If knowledge is power then every entrepreneurial startup should succeed because the information needed to do so is almost in plain sight, out there on the Internet. Fair enough, there’s probably a lot of weeding and sifting to be done to find the informational nuggets that really hit home. But when you do find them then the culmination of the search can turn into a genuine Eureka moment, one that will hopefully inspire and help push you over the startup hurdles you’ll probably come up against and then on to the finish line.
The concept of the pivot, often heard in relation to the startup experience, sounds little more than a clever buzzword trotted out by the many gurus who inhabit the rarefied entrepreneurial stratosphere. Imagine standing with one foot firmly anchored on the floor and then stepping out with your other foot in different directions. That’s a physical description of pivoting. The analogy is also a good one in terms of the startup world.
Another way to describe it is flexibility – for example, you can opt to push a product or service at home or take your idea overseas if the target market allows. There are literally thousands of companies from across the world, many of them from the United States, queuing up to start a venture in the oil-rich United Arab Emirates (UAE) in the Persian Gulf. But why there?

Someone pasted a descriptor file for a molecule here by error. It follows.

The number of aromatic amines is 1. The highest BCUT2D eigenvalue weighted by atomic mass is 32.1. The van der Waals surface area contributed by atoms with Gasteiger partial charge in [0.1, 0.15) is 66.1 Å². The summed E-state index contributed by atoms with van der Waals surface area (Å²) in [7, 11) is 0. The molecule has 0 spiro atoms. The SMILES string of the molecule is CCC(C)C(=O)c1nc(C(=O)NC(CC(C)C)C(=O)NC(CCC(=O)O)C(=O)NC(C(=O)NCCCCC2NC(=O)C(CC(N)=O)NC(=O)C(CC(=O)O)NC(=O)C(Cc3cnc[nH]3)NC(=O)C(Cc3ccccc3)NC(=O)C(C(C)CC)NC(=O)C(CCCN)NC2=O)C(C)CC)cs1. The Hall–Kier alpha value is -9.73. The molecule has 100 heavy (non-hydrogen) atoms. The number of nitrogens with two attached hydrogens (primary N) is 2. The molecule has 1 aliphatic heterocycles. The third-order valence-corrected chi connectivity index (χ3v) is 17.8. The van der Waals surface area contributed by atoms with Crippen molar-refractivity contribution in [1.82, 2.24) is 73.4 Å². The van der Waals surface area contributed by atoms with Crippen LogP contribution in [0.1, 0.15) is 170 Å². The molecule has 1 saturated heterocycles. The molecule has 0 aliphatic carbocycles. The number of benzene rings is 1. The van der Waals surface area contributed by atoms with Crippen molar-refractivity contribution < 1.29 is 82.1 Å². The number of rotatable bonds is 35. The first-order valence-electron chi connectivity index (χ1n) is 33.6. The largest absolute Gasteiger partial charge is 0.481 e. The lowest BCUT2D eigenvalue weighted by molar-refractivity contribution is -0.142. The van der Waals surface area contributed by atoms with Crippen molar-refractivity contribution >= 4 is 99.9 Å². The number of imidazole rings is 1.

Oil means money, wealth and huge spending power. The UAE is also a gateway to the hundreds of millions of people making up the diverse populations of the Middle East and North Africa region. The country is also middle ground when it comes to the Asian and European markets. The UAE’s infrastructure, its roads and communications, is thoroughly modern as is the country’s banking sector which offers retail customers the humble cash machine, current account and more whilst servicing the specific and demanding needs of the business community.
All are good reasons in their own right to set up a venture in the UAE. But add the entrepreneurial perks available in the many free zones dotted around the country, set up by the UAE government to entice foreign investment, and the reasons are further multiplied. In order of no particular importance, the perks include no personal or corporate taxes levied, 100% foreign ownership and 100% repatriation of capital and profits allowed, no foreign exchange controls, purpose-built infrastructure if required and no restrictions when it come to hiring and firing of both local and foreign personnel. It almost sounds too good to be true!
But whether an entrepreneurial venture begins life at home or abroad, flexibility is key along with an ability to read the runes, figuratively speaking of course. Facebook founder Mark Zuckerberg had both, according to the startup blog Compass. However, he was not the first to build a social network. In fact, surprisingly, there were hundreds of social networks before Facebook.
According to the blog, “Zuckerberg wasn’t more intelligent, more ambitious, better educated or wealthier than other entrepreneurs who built social networks, he just played the game better. If there was one factor where Zuckerberg truly differentiated himself from other entrepreneurs it was probably his ability to learn and adapt.”
Could it really be as simple as that? Judge for yourself by heading over to the highly readable and thoughtful blog here.